How is the current operating climate impacting OSH performance and creating cultural erosion? That was the subject of the most recent meeting of the new IOSH Business Leader Forum*
Improvements to OSH culture can take years to achieve. Imparting knowledge, building skills and nurturing a positive mindset across entire workforces therefore often requires consistency in the operating climate.
But in reality, things rarely stay the same for long. Brexit, a pandemic, a cost-of-living crisis and various armed conflicts are just some of the factors that have affected the business landscape in recent years. One of the biggest impacts on OSH performance and culture is instability in the workforce – a notable global consequence of recent disruption.
Workers are moving between jobs in great numbers, looking to meet their own needs and expectations. Managers and supervisors too are on the move, creating skills and knowledge vacuums across workforces. Significant changes in the migrant worker demographic are also requiring businesses to backfill displaced staff. Sickness absence only compounds the problem.
Meanwhile, the elevated profile of safety, health and wellbeing has shifted the way that OSH is understood. On the one hand, expanded parameters have undeniably energised the profession. On the other, this has diverted attention away from the elements of good, safe work.
Embedding safe ways of working takes time, money, vigilance, training, coaching and consistent communication. The aspirations of future-facing businesses should be to aim for good OSH as a core value across all their activities, and to nurture a positive and engaged attitude towards OSH within the workforce.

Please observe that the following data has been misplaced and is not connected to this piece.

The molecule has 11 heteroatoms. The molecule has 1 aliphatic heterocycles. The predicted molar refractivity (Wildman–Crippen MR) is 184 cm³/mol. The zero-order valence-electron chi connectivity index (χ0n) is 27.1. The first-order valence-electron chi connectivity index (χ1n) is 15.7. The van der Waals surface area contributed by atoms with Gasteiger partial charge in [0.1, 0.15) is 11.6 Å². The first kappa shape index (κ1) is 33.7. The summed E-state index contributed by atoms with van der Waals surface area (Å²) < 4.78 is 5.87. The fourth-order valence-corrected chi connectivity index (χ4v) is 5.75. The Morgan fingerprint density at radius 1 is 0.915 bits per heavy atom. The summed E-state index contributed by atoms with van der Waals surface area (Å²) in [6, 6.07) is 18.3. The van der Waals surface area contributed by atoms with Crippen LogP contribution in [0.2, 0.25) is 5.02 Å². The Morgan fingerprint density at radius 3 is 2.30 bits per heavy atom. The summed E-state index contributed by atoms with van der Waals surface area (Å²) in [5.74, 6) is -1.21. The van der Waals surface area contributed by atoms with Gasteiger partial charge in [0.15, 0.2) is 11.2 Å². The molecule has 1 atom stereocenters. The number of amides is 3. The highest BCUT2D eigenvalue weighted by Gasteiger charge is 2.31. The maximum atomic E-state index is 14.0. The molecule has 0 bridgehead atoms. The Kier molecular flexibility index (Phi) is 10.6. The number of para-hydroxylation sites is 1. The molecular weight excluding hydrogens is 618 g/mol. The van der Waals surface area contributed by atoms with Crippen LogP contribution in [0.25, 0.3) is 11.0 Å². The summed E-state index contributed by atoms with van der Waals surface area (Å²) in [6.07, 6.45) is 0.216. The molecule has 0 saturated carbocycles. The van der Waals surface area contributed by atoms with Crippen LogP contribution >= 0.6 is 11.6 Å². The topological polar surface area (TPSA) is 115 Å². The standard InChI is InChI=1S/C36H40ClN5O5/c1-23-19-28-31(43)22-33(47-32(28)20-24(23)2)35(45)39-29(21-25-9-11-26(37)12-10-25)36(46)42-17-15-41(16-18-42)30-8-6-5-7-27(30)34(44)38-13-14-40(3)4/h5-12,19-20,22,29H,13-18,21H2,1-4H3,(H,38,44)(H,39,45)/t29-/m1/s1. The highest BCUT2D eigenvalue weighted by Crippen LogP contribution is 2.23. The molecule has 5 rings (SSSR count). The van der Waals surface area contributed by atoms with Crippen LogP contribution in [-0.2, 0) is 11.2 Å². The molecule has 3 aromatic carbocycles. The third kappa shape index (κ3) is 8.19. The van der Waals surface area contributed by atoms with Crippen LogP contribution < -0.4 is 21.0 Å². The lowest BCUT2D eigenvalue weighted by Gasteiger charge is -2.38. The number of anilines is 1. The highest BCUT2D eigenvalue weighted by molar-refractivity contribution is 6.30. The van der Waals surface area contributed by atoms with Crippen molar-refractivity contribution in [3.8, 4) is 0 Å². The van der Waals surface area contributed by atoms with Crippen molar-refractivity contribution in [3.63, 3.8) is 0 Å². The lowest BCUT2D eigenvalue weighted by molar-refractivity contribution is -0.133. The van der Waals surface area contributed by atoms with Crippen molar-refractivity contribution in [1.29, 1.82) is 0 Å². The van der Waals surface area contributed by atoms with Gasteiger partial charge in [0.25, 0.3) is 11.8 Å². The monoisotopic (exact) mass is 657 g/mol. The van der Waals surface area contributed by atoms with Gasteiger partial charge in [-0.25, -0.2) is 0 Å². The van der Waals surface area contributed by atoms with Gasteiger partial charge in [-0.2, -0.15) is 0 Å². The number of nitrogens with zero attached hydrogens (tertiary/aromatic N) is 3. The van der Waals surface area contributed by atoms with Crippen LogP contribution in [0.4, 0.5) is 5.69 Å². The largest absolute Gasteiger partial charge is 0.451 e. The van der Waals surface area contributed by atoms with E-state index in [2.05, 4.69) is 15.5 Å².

Those who already possess more mature OSH cultures, meanwhile, must maintain safe and healthy work behaviours among their changing workforces. So how are leaders in these businesses meeting the challenge?
Martin Bardle is the global director for employee health and safety and quality compliance at Reckitt
“We complete a programme focused on leading sustainable performance, focused on wellbeing and cognitive capacity. It looks at key areas of risk, developing our management systems in line with our OSH policy, global standards, code of business conduct and location-specific guidance.
“We continue to work on addressing our safety hotspots and support sites through our internal audit programme, but we recognise that health and safety can’t flourish without a genuine safety culture.”
Malcolm Staves is global VP for health and safety at L’Oréal
“Post-pandemic, there’s more awareness of the importance of health and wellbeing, and also a scarcity of resources due to world events.
“There’s greater demand for products and volumes but, equally, employment and talent challenges.
“Our focus is on resetting our fundamental initiatives. We’re changing the conversation through the “why” of health and safety and simplifying tools, all to drive towards a true culture of care.
“We can’t take our eye off the ball, so we’re getting the important things – like preventing catastrophic events and ensuring effective leadership – under control rather than focusing on the little things.”
Another way businesses are getting back in control of their occupational safety and health is with the help of IOSH for Business.
This package of solutions and services from IOSH, the world’s Chartered body for health and safety professionals, provides strategic support to help companies assess their OSH maturity, identify opportunities for improvement and plot the way ahead.
With IOSH for Business, leaders from any department can transform the culture of their organisation, understand how OSH adds value, and use it to boost productivity, reputation and profit.
Angela Gray CMIOSH – IOSH technical lead